Sunjeev Sahota’s fine second novel, The Year of the Runaways, now shortlisted for the Man Booker Prize, takes a closer look at “economic migration”. Why do people – many of them educated, from loving families in peaceful communities – leave their old lives behind and come to Britain? Are they fleeing desperate circumstances or are they on the make? When they arrive here, do they find what they were looking for? Should we welcome them, or try to persuade them to stay at home? The book illuminates all of these questions while, much to its credit, offering no simple answers.

Sahota interweaves the stories of three people whose reasons for emigrating are as individual as they are. Both Avtar and Randeep are from Indian Sikh families that might be characterised as lower-middle-class. Avtar’s father has his own small business – a shawl shop – and Randeep’s father works for the government. Both boys are educated and Avtar, in particular, is smart and motivated. But with employment hard to come by and no social security net to fall back on, it doesn’t take much to make leaving the country seem like the only option. Avtar loses his job, his father’s business is failing and he has high hopes of earning enough to marry Lakhpreet, his girlfriend-on-the-sly. Randeep’s family’s finances fall apart after his father has a psychological breakdown; their only hope of maintaining a respectable lifestyle is for their eldest son to take his chances abroad.

For Tochi, the situation is very different. He is what used to be called an “untouchable” and, although people now use euphemisms (“scheduled”, or chamaar), the taboo remains as strong as ever. He comes to Britain not so much for financial reasons – although he is the poorest of the lot – but to escape the prejudice that killed his father, mother and pregnant sister.

Tying these disparate stories together is the book’s most intriguing character, Narinder, a British Sikh woman who comes to believe that it is her spiritual calling to rescue a desperate Indian by “visa marriage”. Narinder’s progress, from the very limited horizons for an obedient young woman to a greater sense of herself as an active participant in her destiny, reminded me of Nazneen, the protagonist in Monica Ali’s Brick Lane. But Narinder is a more thoughtful character and here the Hollywood-style journey of personal liberation is tempered by a recognition of the powerful bonds of tradition and family.

Once in Britain, Avtar, Randeep and Tochi enter a world of gangmasters, slum accommodation and zero job security, with an ever-present fear of “raids” by immigration officers. They work in fried chicken shops, down sewers, on building sites and cleaning nightclubs. Health care is off-limits for fear of immigration checks. Food is basic and the only charity comes from the gurdwara, or Sikh temple, which provides help in emergencies.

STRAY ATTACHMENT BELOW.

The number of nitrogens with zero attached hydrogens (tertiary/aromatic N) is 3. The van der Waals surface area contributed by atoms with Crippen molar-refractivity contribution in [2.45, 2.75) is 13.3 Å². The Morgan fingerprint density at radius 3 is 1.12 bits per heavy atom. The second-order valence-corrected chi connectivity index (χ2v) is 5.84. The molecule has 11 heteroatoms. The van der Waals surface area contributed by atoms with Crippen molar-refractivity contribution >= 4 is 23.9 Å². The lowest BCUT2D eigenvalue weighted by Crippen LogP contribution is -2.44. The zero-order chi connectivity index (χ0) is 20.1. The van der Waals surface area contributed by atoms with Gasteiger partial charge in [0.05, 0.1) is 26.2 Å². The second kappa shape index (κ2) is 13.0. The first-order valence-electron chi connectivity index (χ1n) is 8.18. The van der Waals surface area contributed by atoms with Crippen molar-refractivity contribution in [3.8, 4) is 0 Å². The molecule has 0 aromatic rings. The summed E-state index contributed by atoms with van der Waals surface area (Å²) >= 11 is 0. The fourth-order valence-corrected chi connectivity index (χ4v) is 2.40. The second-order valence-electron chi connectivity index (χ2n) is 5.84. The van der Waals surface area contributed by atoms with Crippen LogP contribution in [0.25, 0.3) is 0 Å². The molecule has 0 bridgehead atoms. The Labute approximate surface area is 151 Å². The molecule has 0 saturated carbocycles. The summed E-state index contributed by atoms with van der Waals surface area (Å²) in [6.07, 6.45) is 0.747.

Avtar and Randeep struggle to send money back home while living in poverty and squalor that their families could barely imagine (at one point, Randeep notes with understandable bitterness that his mother has used his hard-earned contributions to buy herself a string of pearls). In the meantime, their desperation leads them to increasingly morally repellent behaviour, from selfishness to stealing and worse. Even if they do eventually find a measure of economic stability in Britain, they have done so at the cost of their better selves.

It has been pointed out that the novels on the Man Booker shortlist this year are even more depressing than usual and The Year of the Runaways certainly won’t have raised the laugh count. At times I had to put it down for a while, overwhelmed by tragedy after tragedy. It was the quality of Sahota’s prose and perceptions that brought me back. He is a wonderfully subtle writer who makes what he leaves unsaid as important as the words on the page. A wise and compassionate observer of humanity, he has gone to some dark places – places we would all rather not think about – to bring us this book. Whether we are prepared to extend a measure of his wisdom and compassion to real immigrants, in the real world, is another question.

“The Year of the Runaways” by Sunjeev Sahota is published by Picador (480pp, £14.99)

Alice O'Keeffe is an award-winning journalist and former arts editor of the New Statesman. She now works as a freelance writer and looks after two young children. You can find her on Twitter as @AliceOKeeffe.

This article first appeared in the 08 October 2015 issue of the New Statesman, Putin vs Isis